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Asthma – Allergenic or environmental?–
‘Azma’ is the Greek word for panting. Asthma is a respiratory disorder characterized by recurring episodes of paroxysmal (sudden spasms) dyspnoea (air hunger), accompanied by wheezing on expiration and/or inspiration. This is caused by constriction of the bronchi, coughing, and a swelling of bronchial secretions or mucous membranes. Bronchial asthma usually occurs secondarily to a variety of stimuli. The episodes may be precipitated by inhalations of allergens or pollutants such as cigarette smoke, petrol fumes, fresh paint amongst others, viral infections, cold air, sudden changes in temperature, vigorous exercise, or emotional stress.
Asthma most commonly affects children under the age of 10 years old and twice as many men as women suffer with asthma. There are two types of asthma. Allergenic asthma affects about 10-20% of the adult population. These people are affected by allergenic exposure, most commonly moulds, house dust, animal hairs, and airborne pollens. Their symptoms are IgE mediated (allergy antibody) and are said to have “extrinsic asthma”. Approximately 30-50% of the asthmatic population has symptomatic episodes triggered by non-allergenic factors such as infections, irritants and emotional stress. These patients are said to have “intrinsic asthma”.
Signs & Symptoms
An asthma attack can be acute, beginning with a wheezing, coughing, shortness of breath increasing with signs of respiratory distress. The “tight” cough associated with asthma attacks is nonproductive of mucous. However young children with asthma may produce mucous sputum as the attack subsides.
In acute attacks, an inhaler or nebuliser of ventolin is given. Ventolin opens the airways, allowing mucous to be expelled. Steroids such as prednisone are also prescribed for short term use. Sedatives and cough suppressants are often contraindicated here.
Naturopathic Nutrition Treatment
Identifying the causative factors are imperative to successful management and treatment of asthma. Naturopathic treatment involves reducing exposure to possible airborne allergens; identifying and removing food allergens through an elimination diet; converting to a predominantly vegan diet by excluding meat, dairy, fish and eggs; eliminating alcohol, tobacco, sugar, salt and caffeine; avoiding all food preservatives, additives, flavourings and colourings, especially tartrazine dye#5 as well as cutting out foods high in tryptophan such as bananas, soy and turkey.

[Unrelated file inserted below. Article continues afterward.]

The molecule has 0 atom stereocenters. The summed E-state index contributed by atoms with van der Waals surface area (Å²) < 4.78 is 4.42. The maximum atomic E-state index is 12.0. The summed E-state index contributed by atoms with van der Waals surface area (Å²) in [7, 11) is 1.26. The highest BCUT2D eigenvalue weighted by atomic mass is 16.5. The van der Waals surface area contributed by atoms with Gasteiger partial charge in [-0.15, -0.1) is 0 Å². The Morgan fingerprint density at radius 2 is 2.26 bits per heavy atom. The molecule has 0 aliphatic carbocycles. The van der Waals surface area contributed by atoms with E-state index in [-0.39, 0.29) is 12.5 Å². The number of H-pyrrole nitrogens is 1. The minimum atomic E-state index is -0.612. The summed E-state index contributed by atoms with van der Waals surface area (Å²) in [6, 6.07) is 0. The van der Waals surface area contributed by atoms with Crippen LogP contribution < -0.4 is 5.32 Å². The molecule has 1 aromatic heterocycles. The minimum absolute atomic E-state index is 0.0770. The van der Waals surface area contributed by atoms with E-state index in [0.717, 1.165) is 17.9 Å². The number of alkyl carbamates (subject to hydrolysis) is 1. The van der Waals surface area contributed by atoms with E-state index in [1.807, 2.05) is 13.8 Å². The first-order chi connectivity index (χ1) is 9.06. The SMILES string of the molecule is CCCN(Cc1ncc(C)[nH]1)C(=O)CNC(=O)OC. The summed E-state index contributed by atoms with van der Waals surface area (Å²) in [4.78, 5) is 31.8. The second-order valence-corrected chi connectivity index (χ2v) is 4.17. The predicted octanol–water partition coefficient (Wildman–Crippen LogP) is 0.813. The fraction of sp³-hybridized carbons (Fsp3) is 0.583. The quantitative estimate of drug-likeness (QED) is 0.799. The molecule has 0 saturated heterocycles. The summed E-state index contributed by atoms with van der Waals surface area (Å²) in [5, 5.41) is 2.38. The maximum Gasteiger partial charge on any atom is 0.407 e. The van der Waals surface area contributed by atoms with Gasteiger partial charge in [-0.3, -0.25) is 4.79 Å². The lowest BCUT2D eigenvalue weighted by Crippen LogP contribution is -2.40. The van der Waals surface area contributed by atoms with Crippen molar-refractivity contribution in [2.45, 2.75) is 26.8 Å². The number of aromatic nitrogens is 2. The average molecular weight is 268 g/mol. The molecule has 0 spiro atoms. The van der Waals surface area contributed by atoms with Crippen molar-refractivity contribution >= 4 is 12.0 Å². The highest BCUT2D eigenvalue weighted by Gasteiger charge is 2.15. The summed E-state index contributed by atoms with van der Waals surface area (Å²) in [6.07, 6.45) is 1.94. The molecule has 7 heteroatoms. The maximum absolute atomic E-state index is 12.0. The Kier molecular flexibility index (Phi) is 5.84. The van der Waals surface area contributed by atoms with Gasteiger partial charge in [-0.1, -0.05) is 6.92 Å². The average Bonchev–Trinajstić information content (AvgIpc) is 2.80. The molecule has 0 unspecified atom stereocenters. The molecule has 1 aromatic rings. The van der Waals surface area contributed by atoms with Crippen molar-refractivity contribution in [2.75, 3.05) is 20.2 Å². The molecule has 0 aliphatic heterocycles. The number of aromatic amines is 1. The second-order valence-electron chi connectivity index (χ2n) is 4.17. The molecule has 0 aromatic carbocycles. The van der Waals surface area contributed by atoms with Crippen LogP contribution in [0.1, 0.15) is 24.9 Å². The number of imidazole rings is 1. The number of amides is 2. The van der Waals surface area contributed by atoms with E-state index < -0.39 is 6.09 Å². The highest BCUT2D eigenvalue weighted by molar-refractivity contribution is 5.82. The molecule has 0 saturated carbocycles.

Herbal remedies and nutritional supplementation can greatly assist with reducing symptom and managing asthma. Contact us for products mentioned or for any further advice. Digestive enzymes are partularly beneficial due to the low hydrochloric acid common in asthmatics; glutamine to heal the gut wall; increasing antioxidants such as vitamins E & C, beta-carotene, zinc and selenium, B-complex with extra B12 and B6 (low in children); Bee pollen for asthma precipitated by airborne pollens; taking magnesium in larger doses, colloids are helpful here; MSM; and introducing flavonoids such as quercetin to inhibit histamine release in the body.
Hydrotherapy is a very helpful part of a traditional herbal treatment protocol for asthma. Hot fomentations and the chest in acute attacks as well as hot food baths whilst keeping the head cool is beneficial, herbs can be added to poultices to further aid this treatment. Herbs such as olive leaf, thyme, licourice, burdock, sage, coltsfoot and mullein are useful when prepared by a professional.
Most of us will know at least one person in our lives that suffers with asthma and will agree the effects of an attack are scary. We can help those we care about through nutrition advice, herbs, diet, reducing allergens in the environment and in our foods. Always remember knowledge is better shared and can benefit and save lives.
For more information on support, treatments, nutrition consultations and product information contact +357 9999 3412/ +44 (0) 7837 810017 or email firstname.lastname@example.org
Your Health is Your Greatest Wealth!
Article written by Caroline Evans